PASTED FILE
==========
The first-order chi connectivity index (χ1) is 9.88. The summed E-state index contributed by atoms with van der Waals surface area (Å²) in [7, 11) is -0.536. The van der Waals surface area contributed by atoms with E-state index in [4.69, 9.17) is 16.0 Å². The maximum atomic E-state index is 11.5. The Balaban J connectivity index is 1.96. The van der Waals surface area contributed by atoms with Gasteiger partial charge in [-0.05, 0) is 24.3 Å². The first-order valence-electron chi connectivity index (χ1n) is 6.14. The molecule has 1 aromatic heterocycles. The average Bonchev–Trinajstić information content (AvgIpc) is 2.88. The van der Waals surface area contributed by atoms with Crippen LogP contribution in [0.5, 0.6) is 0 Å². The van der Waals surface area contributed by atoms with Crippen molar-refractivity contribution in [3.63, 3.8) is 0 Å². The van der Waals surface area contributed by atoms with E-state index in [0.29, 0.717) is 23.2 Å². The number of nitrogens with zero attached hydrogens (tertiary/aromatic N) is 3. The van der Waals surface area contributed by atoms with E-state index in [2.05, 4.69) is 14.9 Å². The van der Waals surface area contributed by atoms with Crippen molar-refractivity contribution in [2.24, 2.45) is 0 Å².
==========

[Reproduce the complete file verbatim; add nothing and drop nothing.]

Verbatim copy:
The first-order chi connectivity index (χ1) is 9.88. The summed E-state index contributed by atoms with van der Waals surface area (Å²) in [7, 11) is -0.536. The van der Waals surface area contributed by atoms with E-state index in [4.69, 9.17) is 16.0 Å². The maximum atomic E-state index is 11.5. The Balaban J connectivity index is 1.96. The van der Waals surface area contributed by atoms with Gasteiger partial charge in [-0.05, 0) is 24.3 Å². The first-order valence-electron chi connectivity index (χ1n) is 6.14. The molecule has 1 aromatic heterocycles. The average Bonchev–Trinajstić information content (AvgIpc) is 2.88. The van der Waals surface area contributed by atoms with Crippen LogP contribution in [0.5, 0.6) is 0 Å². The van der Waals surface area contributed by atoms with Crippen molar-refractivity contribution in [3.63, 3.8) is 0 Å². The van der Waals surface area contributed by atoms with E-state index in [0.29, 0.717) is 23.2 Å². The number of nitrogens with zero attached hydrogens (tertiary/aromatic N) is 3. The van der Waals surface area contributed by atoms with E-state index in [2.05, 4.69) is 14.9 Å². The van der Waals surface area contributed by atoms with Crippen molar-refractivity contribution in [2.24, 2.45) is 0 Å².